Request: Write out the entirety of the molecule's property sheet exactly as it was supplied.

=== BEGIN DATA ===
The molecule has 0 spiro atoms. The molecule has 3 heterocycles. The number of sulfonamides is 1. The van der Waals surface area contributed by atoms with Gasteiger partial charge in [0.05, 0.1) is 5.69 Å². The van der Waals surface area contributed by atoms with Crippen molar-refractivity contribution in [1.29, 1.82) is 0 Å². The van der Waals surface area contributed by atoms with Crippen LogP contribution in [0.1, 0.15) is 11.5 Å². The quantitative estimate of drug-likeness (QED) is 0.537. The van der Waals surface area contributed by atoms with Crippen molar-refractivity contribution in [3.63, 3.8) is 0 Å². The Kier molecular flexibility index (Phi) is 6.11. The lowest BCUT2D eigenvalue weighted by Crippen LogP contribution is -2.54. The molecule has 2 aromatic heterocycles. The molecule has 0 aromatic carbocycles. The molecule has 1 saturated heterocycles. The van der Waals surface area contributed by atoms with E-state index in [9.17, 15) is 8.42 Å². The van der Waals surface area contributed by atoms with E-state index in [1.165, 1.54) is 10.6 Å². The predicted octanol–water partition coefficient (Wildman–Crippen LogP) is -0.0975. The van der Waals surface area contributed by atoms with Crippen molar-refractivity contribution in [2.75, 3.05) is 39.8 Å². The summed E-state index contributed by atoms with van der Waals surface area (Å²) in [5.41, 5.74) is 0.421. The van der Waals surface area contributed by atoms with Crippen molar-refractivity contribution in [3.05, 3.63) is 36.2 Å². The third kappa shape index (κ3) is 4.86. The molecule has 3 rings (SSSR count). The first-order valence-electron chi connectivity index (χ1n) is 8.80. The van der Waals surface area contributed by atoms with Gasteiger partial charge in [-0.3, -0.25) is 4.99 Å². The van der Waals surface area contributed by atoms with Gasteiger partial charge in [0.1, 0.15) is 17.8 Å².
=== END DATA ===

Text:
The molecule has 0 spiro atoms. The molecule has 3 heterocycles. The number of sulfonamides is 1. The van der Waals surface area contributed by atoms with Gasteiger partial charge in [0.05, 0.1) is 5.69 Å². The van der Waals surface area contributed by atoms with Crippen molar-refractivity contribution in [1.29, 1.82) is 0 Å². The van der Waals surface area contributed by atoms with Crippen LogP contribution in [0.1, 0.15) is 11.5 Å². The quantitative estimate of drug-likeness (QED) is 0.537. The van der Waals surface area contributed by atoms with Crippen molar-refractivity contribution in [3.63, 3.8) is 0 Å². The Kier molecular flexibility index (Phi) is 6.11. The lowest BCUT2D eigenvalue weighted by Crippen LogP contribution is -2.54. The molecule has 2 aromatic heterocycles. The molecule has 0 aromatic carbocycles. The molecule has 1 saturated heterocycles. The van der Waals surface area contributed by atoms with E-state index in [9.17, 15) is 8.42 Å². The van der Waals surface area contributed by atoms with E-state index in [1.165, 1.54) is 10.6 Å². The predicted octanol–water partition coefficient (Wildman–Crippen LogP) is -0.0975. The van der Waals surface area contributed by atoms with Crippen molar-refractivity contribution in [2.75, 3.05) is 39.8 Å². The summed E-state index contributed by atoms with van der Waals surface area (Å²) in [5.41, 5.74) is 0.421. The van der Waals surface area contributed by atoms with Crippen molar-refractivity contribution in [3.05, 3.63) is 36.2 Å². The third kappa shape index (κ3) is 4.86. The molecule has 3 rings (SSSR count). The first-order valence-electron chi connectivity index (χ1n) is 8.80. The van der Waals surface area contributed by atoms with Gasteiger partial charge in [-0.3, -0.25) is 4.99 Å². The van der Waals surface area contributed by atoms with Gasteiger partial charge in [0.1, 0.15) is 17.8 Å².